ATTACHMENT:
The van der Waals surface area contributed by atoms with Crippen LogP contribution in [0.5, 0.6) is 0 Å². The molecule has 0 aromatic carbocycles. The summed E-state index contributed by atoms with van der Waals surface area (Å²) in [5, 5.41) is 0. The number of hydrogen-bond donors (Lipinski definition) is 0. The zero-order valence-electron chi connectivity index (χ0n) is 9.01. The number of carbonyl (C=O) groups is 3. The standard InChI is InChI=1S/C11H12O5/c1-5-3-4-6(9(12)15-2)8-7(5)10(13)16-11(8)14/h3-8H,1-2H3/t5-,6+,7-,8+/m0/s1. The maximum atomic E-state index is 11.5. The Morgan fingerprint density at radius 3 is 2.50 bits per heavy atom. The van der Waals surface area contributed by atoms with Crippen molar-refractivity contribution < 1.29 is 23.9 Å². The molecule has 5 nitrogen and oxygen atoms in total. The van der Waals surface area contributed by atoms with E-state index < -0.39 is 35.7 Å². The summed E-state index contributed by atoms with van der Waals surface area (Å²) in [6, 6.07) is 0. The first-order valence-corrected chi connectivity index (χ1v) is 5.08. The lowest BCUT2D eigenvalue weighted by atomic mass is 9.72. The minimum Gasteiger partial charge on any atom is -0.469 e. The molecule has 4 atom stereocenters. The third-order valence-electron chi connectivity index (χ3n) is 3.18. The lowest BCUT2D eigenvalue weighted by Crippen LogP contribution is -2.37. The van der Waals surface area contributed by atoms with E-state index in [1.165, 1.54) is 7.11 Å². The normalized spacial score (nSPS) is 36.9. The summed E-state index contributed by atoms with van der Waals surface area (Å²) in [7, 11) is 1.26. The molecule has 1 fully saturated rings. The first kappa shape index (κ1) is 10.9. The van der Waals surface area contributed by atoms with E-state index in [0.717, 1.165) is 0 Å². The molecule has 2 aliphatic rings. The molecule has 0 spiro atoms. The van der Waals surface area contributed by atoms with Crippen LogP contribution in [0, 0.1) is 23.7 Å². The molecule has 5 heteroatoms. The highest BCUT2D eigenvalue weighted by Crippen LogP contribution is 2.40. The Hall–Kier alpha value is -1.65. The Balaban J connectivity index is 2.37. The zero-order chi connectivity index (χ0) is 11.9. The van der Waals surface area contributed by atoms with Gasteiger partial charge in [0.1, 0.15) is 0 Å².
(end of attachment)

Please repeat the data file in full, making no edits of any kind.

The van der Waals surface area contributed by atoms with Crippen LogP contribution in [0.5, 0.6) is 0 Å². The molecule has 0 aromatic carbocycles. The summed E-state index contributed by atoms with van der Waals surface area (Å²) in [5, 5.41) is 0. The number of hydrogen-bond donors (Lipinski definition) is 0. The zero-order valence-electron chi connectivity index (χ0n) is 9.01. The number of carbonyl (C=O) groups is 3. The standard InChI is InChI=1S/C11H12O5/c1-5-3-4-6(9(12)15-2)8-7(5)10(13)16-11(8)14/h3-8H,1-2H3/t5-,6+,7-,8+/m0/s1. The maximum atomic E-state index is 11.5. The Morgan fingerprint density at radius 3 is 2.50 bits per heavy atom. The van der Waals surface area contributed by atoms with Crippen molar-refractivity contribution < 1.29 is 23.9 Å². The molecule has 5 nitrogen and oxygen atoms in total. The van der Waals surface area contributed by atoms with E-state index < -0.39 is 35.7 Å². The summed E-state index contributed by atoms with van der Waals surface area (Å²) in [6, 6.07) is 0. The first-order valence-corrected chi connectivity index (χ1v) is 5.08. The lowest BCUT2D eigenvalue weighted by atomic mass is 9.72. The minimum Gasteiger partial charge on any atom is -0.469 e. The molecule has 4 atom stereocenters. The third-order valence-electron chi connectivity index (χ3n) is 3.18. The lowest BCUT2D eigenvalue weighted by Crippen LogP contribution is -2.37. The van der Waals surface area contributed by atoms with E-state index in [1.165, 1.54) is 7.11 Å². The normalized spacial score (nSPS) is 36.9. The summed E-state index contributed by atoms with van der Waals surface area (Å²) in [7, 11) is 1.26. The molecule has 1 fully saturated rings. The first kappa shape index (κ1) is 10.9. The van der Waals surface area contributed by atoms with E-state index in [0.717, 1.165) is 0 Å². The molecule has 2 aliphatic rings. The molecule has 0 spiro atoms. The van der Waals surface area contributed by atoms with Crippen LogP contribution in [0, 0.1) is 23.7 Å². The molecule has 5 heteroatoms. The highest BCUT2D eigenvalue weighted by Crippen LogP contribution is 2.40. The Hall–Kier alpha value is -1.65. The Balaban J connectivity index is 2.37. The zero-order chi connectivity index (χ0) is 11.9. The van der Waals surface area contributed by atoms with Gasteiger partial charge in [0.1, 0.15) is 0 Å².